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Coaching as a strategic intervention

Liz Rider (Principal Consultant at TGP (Business Psychologists) Ltd, London, UK)

Industrial and Commercial Training

ISSN: 0019-7858

Article publication date: 1 November 2002



Introduces maximizing the benefits of coaching at a strategic level, rather than focusing purely on individual development, using The Royal Bank of Scotland Group (RBSG) as an example. Highlights how many organisations are failing to capture the broad benefits of coaching by seeing it purely as an as individual development intervention. This is classified first generation coaching with limited organisational impact. Additional benefits can be realised when the organisational sponsor takes a “quality control” perspective, and seeks to evaluate the effectiveness of the coaching intervention. This is described as the second generation of coaching. Another, and extremely powerful, element, which is rarely tapped, is the coaches’ learning. The third generation of coaching achieves the benefits of the first and second generation, but also harnesses and disseminates the learning the coach gains about the organization, to the benefit of the business and its people, thus realizing the maximum benefits of the coaching investment. Applies third generation coaching and describes working with RBSG and learning with them as they transform, utilizing coaching to its maximum benefit.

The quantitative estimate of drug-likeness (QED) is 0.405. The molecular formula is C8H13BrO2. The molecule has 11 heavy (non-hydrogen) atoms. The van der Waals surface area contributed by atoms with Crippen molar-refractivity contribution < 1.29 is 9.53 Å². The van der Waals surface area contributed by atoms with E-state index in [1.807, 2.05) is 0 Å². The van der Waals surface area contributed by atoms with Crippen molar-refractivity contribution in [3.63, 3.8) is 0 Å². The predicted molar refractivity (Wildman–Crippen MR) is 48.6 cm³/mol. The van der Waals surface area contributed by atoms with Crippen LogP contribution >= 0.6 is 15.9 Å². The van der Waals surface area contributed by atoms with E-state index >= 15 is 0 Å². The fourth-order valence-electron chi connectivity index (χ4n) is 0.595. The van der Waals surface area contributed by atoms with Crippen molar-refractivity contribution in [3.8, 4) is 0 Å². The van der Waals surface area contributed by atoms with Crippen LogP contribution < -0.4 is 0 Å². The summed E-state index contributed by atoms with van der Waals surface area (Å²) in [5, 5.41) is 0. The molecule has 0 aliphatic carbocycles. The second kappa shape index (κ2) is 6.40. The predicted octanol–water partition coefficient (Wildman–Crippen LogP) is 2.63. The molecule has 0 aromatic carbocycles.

Rider, L. (2002), "Coaching as a strategic intervention", Industrial and Commercial Training, Vol. 34 No. 6, pp. 233-236.




Copyright © 2002, MCB UP Limited

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